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This recipe is so simple, and I suspect that the dough could even be made by hand. Having said that, kneading dough by hand is the bane of my existence so I have not tested my theory. I use my bosch mixer which I love and swear by. Seriously, for bread making this thing totally rocks! I have also used kitchen aid mixers in the past with success.
Other than that, this loaf is free-formed so you only need a sheet pan to bake it on. A rolling pin is helpful when shaping the loaf, but not strictly necessary either.
One simple tool that is super helpful in making this bread is a razorblade or a *clean* utility knife. It’s important to cut slits in the top of your bread when you put it in the oven so when it continues to rise as it bakes, the bread has somewhere to go. If you don’t cut slits, the bread will split on it’s own haphazardly making for a pretty ugly loaf (albeit still tasty, I know from experience ;)) Try as I might to cut these slits with my kitchen knives, they just weren’t strong enough to get the job done. A utility knife made perfect slits, and helped me achieve my prettiest loaf to date!
With this recipe, you’ll get it right on the first try and avoid the mess and extra carbs of recipe testing that I dealt with. Promise.
Looking for something delicious to make with your homemade french bread? Check out my tips for making the best garlic bread at home!
- 2 1/4 C Warm Water
- 1 Tbsp Active Dry Yeast
- 2 Tbsp Granulated Sugar
- 2 Tbsp Olive Oil
- 2 1/2 tsp Salt
- 5-6 C All-Purpose Flour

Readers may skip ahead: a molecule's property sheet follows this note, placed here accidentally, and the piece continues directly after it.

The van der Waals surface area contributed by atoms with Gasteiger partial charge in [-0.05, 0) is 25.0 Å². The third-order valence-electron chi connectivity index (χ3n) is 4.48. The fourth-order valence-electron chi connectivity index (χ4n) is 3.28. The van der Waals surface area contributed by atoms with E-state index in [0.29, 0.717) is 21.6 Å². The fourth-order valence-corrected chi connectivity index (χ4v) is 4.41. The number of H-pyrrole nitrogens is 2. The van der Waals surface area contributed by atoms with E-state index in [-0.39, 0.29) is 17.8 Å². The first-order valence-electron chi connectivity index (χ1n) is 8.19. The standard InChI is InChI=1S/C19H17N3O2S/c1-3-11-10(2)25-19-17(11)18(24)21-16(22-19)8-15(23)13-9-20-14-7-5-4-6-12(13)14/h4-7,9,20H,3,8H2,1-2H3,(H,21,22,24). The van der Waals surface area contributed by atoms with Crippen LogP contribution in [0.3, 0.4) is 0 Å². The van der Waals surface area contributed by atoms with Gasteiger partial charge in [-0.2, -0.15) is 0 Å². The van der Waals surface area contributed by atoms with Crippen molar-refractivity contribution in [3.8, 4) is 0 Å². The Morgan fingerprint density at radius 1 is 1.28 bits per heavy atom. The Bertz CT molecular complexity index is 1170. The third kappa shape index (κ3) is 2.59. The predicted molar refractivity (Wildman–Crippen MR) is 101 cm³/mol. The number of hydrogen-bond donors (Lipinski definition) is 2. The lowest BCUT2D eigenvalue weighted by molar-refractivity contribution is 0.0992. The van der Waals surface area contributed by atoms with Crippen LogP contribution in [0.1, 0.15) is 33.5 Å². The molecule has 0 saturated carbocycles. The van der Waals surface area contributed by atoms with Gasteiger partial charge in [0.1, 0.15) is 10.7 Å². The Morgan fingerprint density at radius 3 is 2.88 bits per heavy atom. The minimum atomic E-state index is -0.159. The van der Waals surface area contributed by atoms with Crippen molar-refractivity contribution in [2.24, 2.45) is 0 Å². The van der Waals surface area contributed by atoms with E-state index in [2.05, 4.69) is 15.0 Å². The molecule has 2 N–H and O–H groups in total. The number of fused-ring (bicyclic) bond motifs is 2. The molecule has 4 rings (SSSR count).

- 1 Egg White
- 1 Tbsp Water
- 1 Tbsp Cornmeal, as needed
- Add warm water, sugar, and yeast to the bowl of a bosch mixer or kitchen aid with the dough attachment. Make sure the water is warm/room temperature and not too hot to avoid killing the yeast. Let proof for about 10 minutes until bubbly.
- Add olive oil, salt, and 3 cups of flour. Mix well. Continue to add flour until the dough begins to pull away from the side of the bowl. The dough should be soft and slightly sticky, but should hold it's shape. You may not use all of the flour called for.
- Once the dough has the correct amount of flour, continue to mix and knead for 5-7 minutes on medium speed. The dough should spring back when "poked" when it is finished kneading.
- Place Dough in a large bowl sprayed with cooking spray. Cover with a towel and let rise in a warm place until approximately doubled in size. This usually takes ~45 minutes but will vary.
- When dough has doubled in size, punch down and place on a lightly floured countertop. Split dough into two equal pieces. To shape dough, roll out into a ~8x14 inch rectangle. Roll from each of the long ends toward the middle. pinch the seam together at the middle. Taper the ends of the dough and place on a cookie sheet sprinkled with cornmeal, seam side down. Repeat with the second piece of dough. There will be room to bake both loaves on the same cookie sheet if desired.
- Cover with a towel and let rise in a warm place again until double again.
- Preheat oven to 375 degrees F
- When the dough is ready to bake, use a very sharp knife or a razorblade /utility knife to make 4-5 diagonal slashes in the dough.
- Whisk together egg white and 1 tbsp water. Brush over loaves gently with a pastry brush. If desired sprinkle with oats, sesame seeds, or other grains for visual appeal/texture.
- Place a half sheet pan at the bottom of your oven (if your oven has coils on the bottom place it on the bottom shelf as low as it will go. Place the prepared loaves on the top shelf, and pour ~2 Cups of the hottest tap water you can into the empty sheet pan and quickly shut the oven door.
- Bake for 25-30 minutes until golden brown in color and baked through.
Adapted from the sister's cafe.
Nutrition Information:Yield: 32 Serving Size: g
Amount Per Serving: Calories: 98 Total Fat: 1g Saturated Fat: 0g Trans Fat: 0g Unsaturated Fat: 1g Cholesterol: 0mg Sodium: 185mg Carbohydrates: 19g Net Carbohydrates: 0g Fiber: 1g Sugar: 1g Sugar Alcohols: 0g Protein: 3g